Pitts continued his tribute: "A gifted athlete and captain of the debate team at Yale, Kerry followed his idol's lead and enlisted in the Navy in 1966. In Vietnam, Lieutenant John F. Kerry rescued a comrade in combat, killed an enemy soldier, won three Purple Hearts and one Bronze Star. He returned home both angry and ambitious."
Pitts showed Kerry in 1971, then noted his failed 1972 attempt to win a congressional seat in Massachusetts. Oliphant spun that as a positive: "I've always thought the trick to understanding Kerry is what came after he got punched in the stomach the first time he tried for Congress."
Pitts: "He would never lose again. Once, Michael Dukakis's Lieutenant Governor and now a four term US Senator, he has two adult daughters from his first marriage. His wife Teresa Heinz Kerry has three sons by her late husband."
Pitts then ran though more recent history, his narration of the 2004 Democratic primaries interspersed with clips of Kerry saying, "Iowa, I love you," and "Bring it on."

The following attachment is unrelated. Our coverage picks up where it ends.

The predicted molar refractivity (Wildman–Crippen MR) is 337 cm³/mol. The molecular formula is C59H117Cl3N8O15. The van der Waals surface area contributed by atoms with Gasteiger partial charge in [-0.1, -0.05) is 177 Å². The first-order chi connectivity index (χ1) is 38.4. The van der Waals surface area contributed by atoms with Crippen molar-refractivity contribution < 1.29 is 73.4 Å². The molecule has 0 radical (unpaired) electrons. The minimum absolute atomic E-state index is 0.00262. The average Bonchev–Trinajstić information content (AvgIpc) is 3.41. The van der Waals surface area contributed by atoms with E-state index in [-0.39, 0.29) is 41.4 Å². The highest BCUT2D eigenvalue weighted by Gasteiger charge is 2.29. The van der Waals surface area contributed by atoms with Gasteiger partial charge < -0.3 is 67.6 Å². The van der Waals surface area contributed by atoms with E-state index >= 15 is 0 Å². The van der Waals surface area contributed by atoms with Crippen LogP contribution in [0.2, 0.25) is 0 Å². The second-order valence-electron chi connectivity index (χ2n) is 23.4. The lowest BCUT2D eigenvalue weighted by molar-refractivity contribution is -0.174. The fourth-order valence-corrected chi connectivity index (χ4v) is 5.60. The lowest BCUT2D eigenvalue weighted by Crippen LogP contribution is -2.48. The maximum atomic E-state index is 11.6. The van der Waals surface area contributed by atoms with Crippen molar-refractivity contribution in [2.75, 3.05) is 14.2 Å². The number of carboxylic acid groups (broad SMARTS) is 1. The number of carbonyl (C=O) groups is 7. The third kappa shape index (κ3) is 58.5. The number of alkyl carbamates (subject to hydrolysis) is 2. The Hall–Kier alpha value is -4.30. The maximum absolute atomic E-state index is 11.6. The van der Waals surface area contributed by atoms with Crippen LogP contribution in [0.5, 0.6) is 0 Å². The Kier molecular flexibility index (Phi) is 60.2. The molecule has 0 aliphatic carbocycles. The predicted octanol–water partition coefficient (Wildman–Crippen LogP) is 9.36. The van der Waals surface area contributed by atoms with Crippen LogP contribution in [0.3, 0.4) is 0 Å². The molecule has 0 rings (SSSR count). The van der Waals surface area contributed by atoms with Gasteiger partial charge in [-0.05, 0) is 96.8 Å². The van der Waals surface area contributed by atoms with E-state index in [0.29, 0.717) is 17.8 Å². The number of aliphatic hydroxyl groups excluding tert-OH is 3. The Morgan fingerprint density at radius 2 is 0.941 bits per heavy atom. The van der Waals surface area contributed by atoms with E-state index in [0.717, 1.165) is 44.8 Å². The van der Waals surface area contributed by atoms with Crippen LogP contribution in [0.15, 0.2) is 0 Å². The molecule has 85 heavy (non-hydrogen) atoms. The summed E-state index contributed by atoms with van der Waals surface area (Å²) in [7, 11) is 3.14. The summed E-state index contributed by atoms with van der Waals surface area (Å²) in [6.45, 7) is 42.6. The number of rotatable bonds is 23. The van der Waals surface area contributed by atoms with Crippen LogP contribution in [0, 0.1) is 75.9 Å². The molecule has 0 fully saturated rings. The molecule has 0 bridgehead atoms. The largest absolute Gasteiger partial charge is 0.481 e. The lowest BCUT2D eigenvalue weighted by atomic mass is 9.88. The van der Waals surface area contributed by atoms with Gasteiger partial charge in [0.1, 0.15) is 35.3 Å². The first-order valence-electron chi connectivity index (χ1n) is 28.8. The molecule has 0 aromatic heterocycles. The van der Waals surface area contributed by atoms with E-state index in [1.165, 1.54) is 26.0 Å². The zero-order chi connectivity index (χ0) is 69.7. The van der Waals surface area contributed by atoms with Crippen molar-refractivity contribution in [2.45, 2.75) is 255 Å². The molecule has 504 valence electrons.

When Pitts got to Kerry's personality, he allowed that "John Kerry's friends and foes alike describe him as both ambitious and aloof." He then showed Kerry on CBS last week, after Dan Rather asked him to pick a few words to describe himself. Kerry's chosen words: "Incredibly loyal, a fighter, passionate, caring."
Pitts termed Kerry: "Six feet four inches of confidence and contradictions."
After a quote from Oliphant saying Kerry manifested "a certain apartness" that made him "a little odd," Pitts went to Kerry's wife, Teresa: "People who meet John on the campaign trail don't think he's aloof."
Pitts concluded his pro-Kerry commercial: "The day before his speech, Kerry crossed Boston Harbor with some of his crew mates from Vietnam. His band of brothers. They have one battle left. But tonight the loner will stand alone here in his hometown one more time and look to do what John F. Kerry has nearly always done -- find a way to win."
Let's see if in five weeks, when George W. Bush prepares to accept his re-nomination, if CBS decides to summarize his career without mentioning a single negative or controversial aspect of any part of his career.
As CBS did during their Wednesday night convention coverage, CBS's Early Show failed to mention Al Sharpton's harsh attacks on President Bush that Al Sharpton, but NBC's Today show included some of Sharpton's rant in their news round-up on last night's speeches, and Katie Couric asked Sharpton about his tone during an 9am EDT interview.